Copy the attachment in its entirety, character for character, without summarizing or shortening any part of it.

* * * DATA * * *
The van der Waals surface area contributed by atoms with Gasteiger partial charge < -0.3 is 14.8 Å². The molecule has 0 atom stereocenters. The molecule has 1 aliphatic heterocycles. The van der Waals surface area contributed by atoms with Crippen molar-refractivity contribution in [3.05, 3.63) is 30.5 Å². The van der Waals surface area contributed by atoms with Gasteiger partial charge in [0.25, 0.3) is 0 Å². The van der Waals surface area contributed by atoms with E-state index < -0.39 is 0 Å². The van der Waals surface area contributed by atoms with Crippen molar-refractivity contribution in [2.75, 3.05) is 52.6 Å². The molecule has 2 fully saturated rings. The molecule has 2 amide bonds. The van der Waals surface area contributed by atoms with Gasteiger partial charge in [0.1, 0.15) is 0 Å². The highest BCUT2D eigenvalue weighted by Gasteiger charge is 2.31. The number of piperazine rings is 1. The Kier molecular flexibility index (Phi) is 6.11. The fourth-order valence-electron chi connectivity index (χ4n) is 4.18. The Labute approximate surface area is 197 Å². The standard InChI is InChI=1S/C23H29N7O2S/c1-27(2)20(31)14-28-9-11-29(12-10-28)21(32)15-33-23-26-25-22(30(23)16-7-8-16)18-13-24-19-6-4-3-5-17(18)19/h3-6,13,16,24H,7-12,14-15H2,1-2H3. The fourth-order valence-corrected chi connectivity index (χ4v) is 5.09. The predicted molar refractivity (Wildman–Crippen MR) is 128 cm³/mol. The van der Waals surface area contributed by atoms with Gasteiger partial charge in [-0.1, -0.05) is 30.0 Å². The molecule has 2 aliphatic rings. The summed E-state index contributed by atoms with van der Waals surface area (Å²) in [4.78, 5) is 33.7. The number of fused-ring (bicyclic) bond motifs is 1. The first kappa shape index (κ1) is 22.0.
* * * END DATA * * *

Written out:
The van der Waals surface area contributed by atoms with Gasteiger partial charge < -0.3 is 14.8 Å². The molecule has 0 atom stereocenters. The molecule has 1 aliphatic heterocycles. The van der Waals surface area contributed by atoms with Crippen molar-refractivity contribution in [3.05, 3.63) is 30.5 Å². The van der Waals surface area contributed by atoms with Gasteiger partial charge in [0.25, 0.3) is 0 Å². The van der Waals surface area contributed by atoms with E-state index < -0.39 is 0 Å². The van der Waals surface area contributed by atoms with Crippen molar-refractivity contribution in [2.75, 3.05) is 52.6 Å². The molecule has 2 fully saturated rings. The molecule has 2 amide bonds. The van der Waals surface area contributed by atoms with Gasteiger partial charge in [0.1, 0.15) is 0 Å². The highest BCUT2D eigenvalue weighted by Gasteiger charge is 2.31. The number of piperazine rings is 1. The Kier molecular flexibility index (Phi) is 6.11. The fourth-order valence-electron chi connectivity index (χ4n) is 4.18. The Labute approximate surface area is 197 Å². The standard InChI is InChI=1S/C23H29N7O2S/c1-27(2)20(31)14-28-9-11-29(12-10-28)21(32)15-33-23-26-25-22(30(23)16-7-8-16)18-13-24-19-6-4-3-5-17(18)19/h3-6,13,16,24H,7-12,14-15H2,1-2H3. The fourth-order valence-corrected chi connectivity index (χ4v) is 5.09. The predicted molar refractivity (Wildman–Crippen MR) is 128 cm³/mol. The van der Waals surface area contributed by atoms with Gasteiger partial charge in [-0.1, -0.05) is 30.0 Å². The molecule has 2 aliphatic rings. The summed E-state index contributed by atoms with van der Waals surface area (Å²) in [4.78, 5) is 33.7. The number of fused-ring (bicyclic) bond motifs is 1. The first kappa shape index (κ1) is 22.0.